By Cara Federici, CEO & Founder, The Madison Melle Agency & tech theory group

Eco-forward design takes on new meaning.

From the use of reclaimed materials to renewable energy, sustainable design practices have found their way into most hotel developments today. Yet, going green takes on a new meaning when it comes to the future of hospitality design.  In both rural and urban settings, hotel guests crave connection to the outdoors and its positive wellness benefits. As a result, an innovation movement across the industry focuses on creating more immersive, natural environments for hotel guests– often going well beyond the status quo. 

Hotel design has seen a surge in biophilic design, a concept that emphasizes connectivity to nature through the use of plants, grasses, trees, and other natural landscapes with outside air ventilation, raw elements, organic materials, and sunlight. While the pandemic has challenged traditional socialization spaces in hotel lobbies, the ability to connect interior design with the aesthetic and realism of outdoor environments reduces the feeling of isolation and helps simulate the benefits of nature. Creative spaces with plenty of natural daylight, oversized windows, indoor/outdoor corridors, live plants and style inspired by nature, work in favor of reviving interior spaces and uplifting guests’ moods.

Hotel renovations that reflect sustainable fixtures and organic materials have also been on the rise. Choosing certified or organic materials such as wood, glass, stone, or metal that meet ecological standards for hotel refurbishment is a design technique to address sustainability concerns in existing structures. Green renovations and improvements are more carbon-friendly than rebuilding from scratch, and updated buildings can also reduce energy consumption levels.  Moreover, mindful design practices using natural materials help to alleviate a wasteful reputation of the hospitality industry’s past.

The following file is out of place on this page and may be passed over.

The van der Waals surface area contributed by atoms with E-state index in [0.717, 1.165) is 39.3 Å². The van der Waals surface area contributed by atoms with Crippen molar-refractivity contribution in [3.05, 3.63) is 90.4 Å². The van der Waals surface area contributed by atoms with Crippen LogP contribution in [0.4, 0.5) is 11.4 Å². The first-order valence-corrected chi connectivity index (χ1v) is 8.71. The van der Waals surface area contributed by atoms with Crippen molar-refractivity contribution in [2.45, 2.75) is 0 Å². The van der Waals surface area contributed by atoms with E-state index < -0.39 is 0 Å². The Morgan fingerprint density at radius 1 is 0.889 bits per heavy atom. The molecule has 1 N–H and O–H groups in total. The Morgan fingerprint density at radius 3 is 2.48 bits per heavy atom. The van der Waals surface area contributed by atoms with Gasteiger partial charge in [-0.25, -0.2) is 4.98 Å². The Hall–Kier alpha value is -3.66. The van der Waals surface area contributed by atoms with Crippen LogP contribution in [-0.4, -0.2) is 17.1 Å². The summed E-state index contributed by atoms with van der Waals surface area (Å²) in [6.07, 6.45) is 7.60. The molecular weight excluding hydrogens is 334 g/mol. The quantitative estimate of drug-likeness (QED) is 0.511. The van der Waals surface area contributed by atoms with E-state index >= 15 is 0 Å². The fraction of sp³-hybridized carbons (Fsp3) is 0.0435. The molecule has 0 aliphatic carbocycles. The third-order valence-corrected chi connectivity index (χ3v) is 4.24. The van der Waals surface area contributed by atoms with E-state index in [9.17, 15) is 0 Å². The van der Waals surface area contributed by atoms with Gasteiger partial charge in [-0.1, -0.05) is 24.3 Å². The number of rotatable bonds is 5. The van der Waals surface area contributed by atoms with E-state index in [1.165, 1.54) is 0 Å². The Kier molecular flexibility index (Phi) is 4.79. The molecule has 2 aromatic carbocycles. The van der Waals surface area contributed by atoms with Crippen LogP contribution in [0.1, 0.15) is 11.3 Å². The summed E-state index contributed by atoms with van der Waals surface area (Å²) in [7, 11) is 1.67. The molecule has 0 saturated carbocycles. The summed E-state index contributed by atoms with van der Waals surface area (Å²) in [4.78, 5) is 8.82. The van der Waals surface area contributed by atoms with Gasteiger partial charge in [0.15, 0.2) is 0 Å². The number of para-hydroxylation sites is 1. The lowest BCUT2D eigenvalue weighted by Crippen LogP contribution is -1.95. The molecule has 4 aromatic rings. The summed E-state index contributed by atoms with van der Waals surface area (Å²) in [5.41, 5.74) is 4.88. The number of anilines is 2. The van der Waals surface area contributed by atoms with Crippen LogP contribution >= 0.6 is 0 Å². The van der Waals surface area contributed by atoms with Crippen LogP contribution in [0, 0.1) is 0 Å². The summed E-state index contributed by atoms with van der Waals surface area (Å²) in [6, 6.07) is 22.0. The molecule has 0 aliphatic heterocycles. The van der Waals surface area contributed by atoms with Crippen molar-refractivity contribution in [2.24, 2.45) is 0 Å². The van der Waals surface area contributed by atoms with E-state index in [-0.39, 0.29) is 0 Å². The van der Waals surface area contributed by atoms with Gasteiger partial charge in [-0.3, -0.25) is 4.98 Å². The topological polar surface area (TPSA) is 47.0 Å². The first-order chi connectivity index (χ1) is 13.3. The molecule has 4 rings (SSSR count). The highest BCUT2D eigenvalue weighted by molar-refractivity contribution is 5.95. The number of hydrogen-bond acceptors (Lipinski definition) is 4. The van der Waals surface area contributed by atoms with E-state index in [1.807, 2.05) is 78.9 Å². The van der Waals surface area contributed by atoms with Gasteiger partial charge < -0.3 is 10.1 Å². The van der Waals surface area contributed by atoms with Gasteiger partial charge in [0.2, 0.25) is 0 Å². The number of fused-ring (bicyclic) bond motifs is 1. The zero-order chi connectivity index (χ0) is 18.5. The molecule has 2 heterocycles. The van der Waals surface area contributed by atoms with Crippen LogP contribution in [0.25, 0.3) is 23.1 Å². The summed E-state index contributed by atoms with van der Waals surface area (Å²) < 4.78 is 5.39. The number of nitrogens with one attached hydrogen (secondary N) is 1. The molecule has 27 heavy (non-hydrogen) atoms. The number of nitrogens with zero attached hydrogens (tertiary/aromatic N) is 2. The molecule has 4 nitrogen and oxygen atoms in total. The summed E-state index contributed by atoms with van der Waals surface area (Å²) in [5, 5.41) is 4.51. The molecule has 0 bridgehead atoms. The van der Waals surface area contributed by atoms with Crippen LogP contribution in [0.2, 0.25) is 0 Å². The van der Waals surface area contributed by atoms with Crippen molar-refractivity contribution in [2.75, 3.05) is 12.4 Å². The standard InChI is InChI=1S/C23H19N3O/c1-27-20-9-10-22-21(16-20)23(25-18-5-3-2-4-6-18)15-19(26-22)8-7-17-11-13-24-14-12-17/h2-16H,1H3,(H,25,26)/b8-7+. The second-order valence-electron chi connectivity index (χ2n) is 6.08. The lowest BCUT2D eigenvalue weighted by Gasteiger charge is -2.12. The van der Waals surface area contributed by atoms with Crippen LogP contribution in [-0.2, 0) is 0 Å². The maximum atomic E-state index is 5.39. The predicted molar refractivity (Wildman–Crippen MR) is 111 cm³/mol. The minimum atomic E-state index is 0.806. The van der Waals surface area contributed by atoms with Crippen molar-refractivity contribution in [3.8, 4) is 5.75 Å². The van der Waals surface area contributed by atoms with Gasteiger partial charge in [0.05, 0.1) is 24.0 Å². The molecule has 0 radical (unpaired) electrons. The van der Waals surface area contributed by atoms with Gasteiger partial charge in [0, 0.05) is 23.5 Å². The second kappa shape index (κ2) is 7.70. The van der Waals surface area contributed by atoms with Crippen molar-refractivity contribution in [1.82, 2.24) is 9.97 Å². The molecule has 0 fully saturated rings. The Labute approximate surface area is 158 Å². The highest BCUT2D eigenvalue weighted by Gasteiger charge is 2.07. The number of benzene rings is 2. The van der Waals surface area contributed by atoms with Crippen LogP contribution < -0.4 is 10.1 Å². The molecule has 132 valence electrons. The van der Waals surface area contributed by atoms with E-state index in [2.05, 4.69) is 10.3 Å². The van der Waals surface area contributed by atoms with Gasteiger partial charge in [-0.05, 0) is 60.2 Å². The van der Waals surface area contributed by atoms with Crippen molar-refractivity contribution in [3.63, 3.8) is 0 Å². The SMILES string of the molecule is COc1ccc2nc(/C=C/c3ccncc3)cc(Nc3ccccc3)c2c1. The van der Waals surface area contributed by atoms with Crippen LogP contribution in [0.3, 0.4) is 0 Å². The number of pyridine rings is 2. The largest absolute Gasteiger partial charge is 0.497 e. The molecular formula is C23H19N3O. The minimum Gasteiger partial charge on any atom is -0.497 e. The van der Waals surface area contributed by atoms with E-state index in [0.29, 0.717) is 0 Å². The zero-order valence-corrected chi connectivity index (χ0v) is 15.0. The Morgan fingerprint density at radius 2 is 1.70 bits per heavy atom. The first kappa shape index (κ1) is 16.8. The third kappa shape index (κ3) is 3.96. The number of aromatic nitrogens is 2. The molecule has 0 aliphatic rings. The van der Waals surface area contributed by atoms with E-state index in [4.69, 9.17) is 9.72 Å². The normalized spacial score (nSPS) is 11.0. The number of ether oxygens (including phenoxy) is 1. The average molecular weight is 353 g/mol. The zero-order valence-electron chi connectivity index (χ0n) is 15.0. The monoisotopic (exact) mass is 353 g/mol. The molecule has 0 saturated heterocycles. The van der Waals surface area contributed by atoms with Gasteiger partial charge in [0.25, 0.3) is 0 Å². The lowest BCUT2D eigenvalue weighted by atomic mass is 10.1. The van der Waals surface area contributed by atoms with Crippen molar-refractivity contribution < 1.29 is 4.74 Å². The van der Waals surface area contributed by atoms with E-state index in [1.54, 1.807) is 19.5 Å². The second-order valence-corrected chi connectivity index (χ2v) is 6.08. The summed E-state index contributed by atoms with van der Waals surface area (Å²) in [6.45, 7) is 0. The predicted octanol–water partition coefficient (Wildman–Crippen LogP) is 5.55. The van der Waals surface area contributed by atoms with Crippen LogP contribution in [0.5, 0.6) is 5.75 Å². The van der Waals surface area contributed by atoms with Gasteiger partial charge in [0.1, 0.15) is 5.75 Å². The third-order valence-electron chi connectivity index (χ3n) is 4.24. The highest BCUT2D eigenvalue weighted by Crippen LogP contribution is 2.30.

Along with biophilic design, more and more hotels are deploying sustainability practices in their hotel operations. Take Qatar’s newest eco-floating hotel concept, for example. Designed by Hayri Atak Architectural Design Studio, this self-sustaining design uses solar, wind, and tidal energy to power electricity. A sustainable roof collects rainwater for greenery irrigation. While an eco-floating hotel might be realized far into the future, many hotels are now starting to tap into renewable energy with the goal of going carbon neutral through innovation.  Design techniques for carbon neutrality include solar facilities and zero-water waste irrigation systems.

According to a new poll by Virtuoso, travelers surveyed said it’s important to choose an entity with an exceptional sustainability policy. Not only does sustainable hotel design reduce carbon footprint and minimize ecological impact, but green practices may also provide a higher return on investment for those who utilize them versus counterparts who do not execute eco-conscious efforts. 

All in all, hotel design and sustainability are becoming more symbiotic with every step toward the future. Emphasizing outdoor spaces and a natural ethos into hotel design strategies and implementing sustainable practices is crucial for hotels to continue the innovation that’s already begun.  Going green is no longer just the ability to recycle– it is the ability to create healthy, forward-thinking guest experiences and an opportunity to humanize the design process.  

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